Eight out of the army's 45 regular Brigade Combat Teams (BCTs) will be disbanded, including two of the four currently based in Europe. But until the future force structure has been finalized, the numbers in the budget proposal are still subject to change. Chief of Staff General Raymond Odierno said the army would consider the optimum design of BCTs and enabler units, and that this 'could lead to a reduction of additional brigades if we decide to increase the capability of our current brigade combat team structure'. One option is to increase the number of combat battalions in each brigade.
Funding allocated for the army's only new armored fighting vehicle program, the Ground Combat Vehicle (to replace the Bradley), amounts to $640 million for research and development. However, some army and Marine Corps capabilities are to see a moderate rise in funding: the number of active combat aviation brigades will increase from 12 to 13, and the fleet of unmanned aerial vehicles (UAVs) will grow, as will army Special Operations Forces and cyber capabilities. However, modernization of the helicopter fleet has been slowed, and the army's Enhanced Medium-Altitude Reconnaissance and Surveillance System, which was designed to provide a capability broadly similar to the air force's MC-12, has been terminated.
The Marines will lose one of their nine infantry regiment HQs and four regular infantry battalions. Marking a shift from land-based campaigns fought over the past ten years, the Marines are to 'return to an afloat posture', projecting power from the sea, as they withdraw from Afghanistan. They will retain an amphibious fleet of large vessels, though in lower numbers than originally intended.
The major sacrifice made by the U.S. Navy has been the early decommissioning of seven Ticonderoga-class cruisers and two Whidbey Island-class dock landing ships. The Ticonderoga-class vessels Cowpens, Anzio, Vicksburg and the BMD-capable Port Royal will be decommissioned in FY2013, with the remainder to follow, along with the Whidbey Island-class vessels, in FY2014. Some ship-building programs will be delayed: construction of the second Ford-class aircraft carrier will now take six years rather than four; the second America-class amphibious assault ship will be delayed by one year; and the Ohio-class submarine replacement – the SSBN(X) – will be delayed by two years.
The number of littoral combat ships (LCS) ordered in FY2016 and FY2017 will be reduced from three to two each year, though their brown-water capability makes them an important element of future force strategy: one or more LCS will be forward-deployed to Singapore. New Virginia-class submarines will be modified to carry more cruise missiles, thereby improving their land-attack capability. The navy will also refit the U.S.S Ponce, a landing-platform dock due to decommission in 2012, to act as an afloat forward-staging base for operations in the Middle East, able to 'support missions in areas where ground-based access is not available, such as counter-mine operations'. The navy will also retain a fleet of 11 large aircraft carriers.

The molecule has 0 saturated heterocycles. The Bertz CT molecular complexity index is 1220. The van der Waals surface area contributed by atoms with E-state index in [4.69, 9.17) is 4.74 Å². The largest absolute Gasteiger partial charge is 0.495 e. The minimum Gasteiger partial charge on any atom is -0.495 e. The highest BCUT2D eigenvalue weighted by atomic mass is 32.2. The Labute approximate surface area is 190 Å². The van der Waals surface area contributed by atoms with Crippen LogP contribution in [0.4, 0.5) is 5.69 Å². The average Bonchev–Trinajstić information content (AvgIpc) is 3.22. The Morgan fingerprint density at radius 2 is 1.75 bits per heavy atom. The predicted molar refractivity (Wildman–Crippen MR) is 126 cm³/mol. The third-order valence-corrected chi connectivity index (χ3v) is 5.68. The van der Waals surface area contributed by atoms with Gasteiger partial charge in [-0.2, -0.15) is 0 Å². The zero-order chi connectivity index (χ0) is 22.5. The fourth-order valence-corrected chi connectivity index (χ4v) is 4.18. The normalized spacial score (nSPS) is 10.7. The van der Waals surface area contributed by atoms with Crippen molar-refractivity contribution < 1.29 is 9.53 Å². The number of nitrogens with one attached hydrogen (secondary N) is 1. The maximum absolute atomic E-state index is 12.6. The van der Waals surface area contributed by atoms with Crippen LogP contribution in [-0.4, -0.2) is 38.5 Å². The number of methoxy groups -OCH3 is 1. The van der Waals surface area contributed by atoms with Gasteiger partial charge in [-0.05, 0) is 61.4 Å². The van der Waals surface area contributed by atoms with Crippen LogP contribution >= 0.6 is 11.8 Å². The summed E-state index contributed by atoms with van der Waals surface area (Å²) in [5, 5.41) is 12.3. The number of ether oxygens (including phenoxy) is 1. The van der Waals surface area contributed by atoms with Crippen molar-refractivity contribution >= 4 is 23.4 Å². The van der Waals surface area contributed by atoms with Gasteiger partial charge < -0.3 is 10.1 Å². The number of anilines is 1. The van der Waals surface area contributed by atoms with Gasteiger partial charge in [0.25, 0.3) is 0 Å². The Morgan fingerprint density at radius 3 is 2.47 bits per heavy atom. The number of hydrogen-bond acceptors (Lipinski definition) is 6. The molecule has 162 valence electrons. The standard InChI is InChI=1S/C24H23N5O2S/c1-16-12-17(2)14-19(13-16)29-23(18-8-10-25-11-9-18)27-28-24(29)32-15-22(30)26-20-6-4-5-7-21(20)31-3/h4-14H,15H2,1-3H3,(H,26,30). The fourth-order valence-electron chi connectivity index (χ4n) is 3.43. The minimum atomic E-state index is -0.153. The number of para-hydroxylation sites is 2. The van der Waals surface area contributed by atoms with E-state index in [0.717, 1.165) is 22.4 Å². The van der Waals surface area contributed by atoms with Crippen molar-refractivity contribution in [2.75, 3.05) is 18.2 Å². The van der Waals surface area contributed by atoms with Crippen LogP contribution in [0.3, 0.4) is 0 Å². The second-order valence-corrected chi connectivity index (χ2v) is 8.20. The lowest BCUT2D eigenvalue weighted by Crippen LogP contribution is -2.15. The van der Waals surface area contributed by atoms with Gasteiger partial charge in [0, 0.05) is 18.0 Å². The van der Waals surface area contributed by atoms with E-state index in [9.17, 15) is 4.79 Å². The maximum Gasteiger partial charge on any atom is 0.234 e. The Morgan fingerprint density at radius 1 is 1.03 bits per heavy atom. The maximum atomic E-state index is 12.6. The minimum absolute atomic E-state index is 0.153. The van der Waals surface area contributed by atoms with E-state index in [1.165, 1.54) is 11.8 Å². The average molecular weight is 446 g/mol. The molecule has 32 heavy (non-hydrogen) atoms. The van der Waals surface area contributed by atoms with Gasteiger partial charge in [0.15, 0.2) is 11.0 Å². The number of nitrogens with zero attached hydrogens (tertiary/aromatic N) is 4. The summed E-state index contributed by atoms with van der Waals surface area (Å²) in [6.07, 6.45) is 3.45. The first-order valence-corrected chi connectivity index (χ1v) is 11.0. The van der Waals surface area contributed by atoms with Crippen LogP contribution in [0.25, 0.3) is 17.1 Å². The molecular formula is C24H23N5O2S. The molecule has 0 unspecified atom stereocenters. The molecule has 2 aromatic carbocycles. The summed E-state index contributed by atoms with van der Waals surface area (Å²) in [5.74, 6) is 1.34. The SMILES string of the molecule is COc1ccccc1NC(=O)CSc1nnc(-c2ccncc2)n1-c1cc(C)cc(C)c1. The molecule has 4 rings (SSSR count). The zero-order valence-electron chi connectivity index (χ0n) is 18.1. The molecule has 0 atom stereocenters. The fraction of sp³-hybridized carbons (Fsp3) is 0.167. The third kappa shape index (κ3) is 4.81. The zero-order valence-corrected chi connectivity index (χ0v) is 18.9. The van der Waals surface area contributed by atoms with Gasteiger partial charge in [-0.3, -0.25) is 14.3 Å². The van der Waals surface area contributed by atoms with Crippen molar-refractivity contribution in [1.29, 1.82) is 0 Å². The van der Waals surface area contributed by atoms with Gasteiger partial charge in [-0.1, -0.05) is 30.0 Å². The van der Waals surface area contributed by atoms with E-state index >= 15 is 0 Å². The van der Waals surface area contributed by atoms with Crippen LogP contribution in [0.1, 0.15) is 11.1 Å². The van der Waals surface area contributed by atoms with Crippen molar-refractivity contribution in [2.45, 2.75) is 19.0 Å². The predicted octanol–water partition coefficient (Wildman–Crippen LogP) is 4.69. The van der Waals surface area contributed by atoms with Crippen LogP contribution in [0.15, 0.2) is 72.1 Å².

For the U.S. Air Force, most interest surrounded the F-35 Lightning fighter program, previously known as the Joint Strike Fighter and due to be bought by the air force, navy and Marine Corps. Overall purchasing plans were scaled down and decelerated, partly reflecting technical problems encountered in the aircraft's development. The level of simultaneous development within the F-35 program has magnified technical problems which have arisen. The air force will take delivery of 166 F-35As by FY2017, rather than the previously planned 264. The navy will acquire 69 fewer F-35Bs and Cs over the FY2013–17 period than previously projected. It will instead purchase 41 F-35B short take-off and vertical landing craft and 37 F-35C carrier variants over this five-year period. The Marines will proceed with plans to acquire the F-35B, which had previously been in question. Slowing delivery of the F-35 for the three services will save $15.1bn between 2013 and 2017. However, as a result, up to 350 of the air force's F-16s will be put through a life-extension program.